On December 17, 2020, it was announced that Taijiquan has been included in The United Nations Educational, Scientific and Cultural Organization (UNESCO), indicating the good health value and profound cultural heritage of traditional Taiji is gradually accepted by the people of the world. Taiji originated from China and it is now practiced all over the world. As people in today’s society pursue physical, mental, and spiritual health and fitness, the worldwide development of Taiji is happening at just the right time.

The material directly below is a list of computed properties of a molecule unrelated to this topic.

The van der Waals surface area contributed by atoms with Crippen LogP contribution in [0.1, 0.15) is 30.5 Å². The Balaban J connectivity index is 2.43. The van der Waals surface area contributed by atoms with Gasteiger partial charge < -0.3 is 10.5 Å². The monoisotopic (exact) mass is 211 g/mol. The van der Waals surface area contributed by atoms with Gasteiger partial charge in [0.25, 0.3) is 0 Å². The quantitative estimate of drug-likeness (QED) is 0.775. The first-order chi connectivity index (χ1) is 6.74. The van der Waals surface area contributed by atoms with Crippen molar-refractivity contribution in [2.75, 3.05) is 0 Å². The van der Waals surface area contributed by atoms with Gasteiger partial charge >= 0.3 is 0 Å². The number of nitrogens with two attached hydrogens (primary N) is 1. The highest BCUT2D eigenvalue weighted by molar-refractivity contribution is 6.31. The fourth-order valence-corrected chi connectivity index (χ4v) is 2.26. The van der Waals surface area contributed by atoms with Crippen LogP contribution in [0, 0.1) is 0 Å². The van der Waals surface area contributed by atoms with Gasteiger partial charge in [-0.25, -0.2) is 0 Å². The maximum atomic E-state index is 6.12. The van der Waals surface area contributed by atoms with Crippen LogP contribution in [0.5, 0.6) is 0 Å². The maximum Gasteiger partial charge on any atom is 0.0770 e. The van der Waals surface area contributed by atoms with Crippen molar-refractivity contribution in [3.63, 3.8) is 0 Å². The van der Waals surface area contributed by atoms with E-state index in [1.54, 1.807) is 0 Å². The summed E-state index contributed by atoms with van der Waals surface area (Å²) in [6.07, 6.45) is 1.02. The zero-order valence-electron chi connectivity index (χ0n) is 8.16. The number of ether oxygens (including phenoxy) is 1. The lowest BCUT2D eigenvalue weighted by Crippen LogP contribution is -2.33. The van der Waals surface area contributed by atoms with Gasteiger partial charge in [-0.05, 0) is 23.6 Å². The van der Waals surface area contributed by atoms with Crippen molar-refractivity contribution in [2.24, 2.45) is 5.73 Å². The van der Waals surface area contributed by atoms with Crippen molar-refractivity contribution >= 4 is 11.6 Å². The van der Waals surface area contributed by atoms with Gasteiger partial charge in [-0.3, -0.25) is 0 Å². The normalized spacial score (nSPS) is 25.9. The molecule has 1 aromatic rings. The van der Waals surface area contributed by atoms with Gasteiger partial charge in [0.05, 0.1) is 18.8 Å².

Taijiquan is a traditional physical practice characterized by relaxed, circular movements that works in concert with breath regulation and the cultivation of a righteous and neutral mind. Originating during the mid-seventeenth century in Wenxian County in the Henan Province of central China, the element is now practised throughout the country by people of all ages and by different ethnic groups. Taijiquan’s basic movements center upon wubu (five steps) and bafa (eight techniques) with a series of routines, exercises and tuishou (hand-pushing skills performed with a counterpart). Influenced by Daoist and Confucian thought and theories of traditional Chinese medicine, the element has developed into several schools (or styles) named after a clan or a master’s personal name. The element is passed down through clan-based transmission or the master-apprentice model. The latter relationship is established through the traditional ceremony of baishi. Taijiquan has also been incorporated into the formal education system. The element builds upon the yin and yang cycle and the cultural understanding of the unity of heaven and humanity. It has been disseminated through legends, proverbs and rituals, among other vehicles of expression. Safeguarding the element would increase its visibility and dialogue about the diverse ways Taijiquan is practised by different communities.